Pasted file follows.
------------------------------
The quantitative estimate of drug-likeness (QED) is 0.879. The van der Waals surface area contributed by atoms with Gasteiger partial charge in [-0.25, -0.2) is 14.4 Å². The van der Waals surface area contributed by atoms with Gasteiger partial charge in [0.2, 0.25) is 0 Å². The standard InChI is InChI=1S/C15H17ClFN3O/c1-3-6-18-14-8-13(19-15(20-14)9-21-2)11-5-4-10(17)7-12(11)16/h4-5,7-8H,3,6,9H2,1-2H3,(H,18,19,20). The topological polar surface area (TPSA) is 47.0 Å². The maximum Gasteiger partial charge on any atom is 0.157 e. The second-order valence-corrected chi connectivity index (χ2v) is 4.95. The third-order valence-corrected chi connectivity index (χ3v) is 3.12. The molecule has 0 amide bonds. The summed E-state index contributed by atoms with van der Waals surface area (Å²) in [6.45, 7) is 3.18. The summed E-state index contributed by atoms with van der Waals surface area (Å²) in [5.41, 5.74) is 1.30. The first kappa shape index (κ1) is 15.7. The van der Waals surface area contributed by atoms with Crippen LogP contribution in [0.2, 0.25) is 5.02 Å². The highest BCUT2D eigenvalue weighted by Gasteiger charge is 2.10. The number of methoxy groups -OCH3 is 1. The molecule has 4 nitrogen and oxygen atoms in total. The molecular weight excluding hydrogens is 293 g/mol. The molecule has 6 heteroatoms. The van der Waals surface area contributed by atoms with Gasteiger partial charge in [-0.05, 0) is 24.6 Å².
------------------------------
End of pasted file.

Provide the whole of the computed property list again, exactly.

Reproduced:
The quantitative estimate of drug-likeness (QED) is 0.879. The van der Waals surface area contributed by atoms with Gasteiger partial charge in [-0.25, -0.2) is 14.4 Å². The van der Waals surface area contributed by atoms with Gasteiger partial charge in [0.2, 0.25) is 0 Å². The standard InChI is InChI=1S/C15H17ClFN3O/c1-3-6-18-14-8-13(19-15(20-14)9-21-2)11-5-4-10(17)7-12(11)16/h4-5,7-8H,3,6,9H2,1-2H3,(H,18,19,20). The topological polar surface area (TPSA) is 47.0 Å². The maximum Gasteiger partial charge on any atom is 0.157 e. The second-order valence-corrected chi connectivity index (χ2v) is 4.95. The third-order valence-corrected chi connectivity index (χ3v) is 3.12. The molecule has 0 amide bonds. The summed E-state index contributed by atoms with van der Waals surface area (Å²) in [6.45, 7) is 3.18. The summed E-state index contributed by atoms with van der Waals surface area (Å²) in [5.41, 5.74) is 1.30. The first kappa shape index (κ1) is 15.7. The van der Waals surface area contributed by atoms with Crippen LogP contribution in [0.2, 0.25) is 5.02 Å². The highest BCUT2D eigenvalue weighted by Gasteiger charge is 2.10. The number of methoxy groups -OCH3 is 1. The molecule has 4 nitrogen and oxygen atoms in total. The molecular weight excluding hydrogens is 293 g/mol. The molecule has 6 heteroatoms. The van der Waals surface area contributed by atoms with Gasteiger partial charge in [-0.05, 0) is 24.6 Å².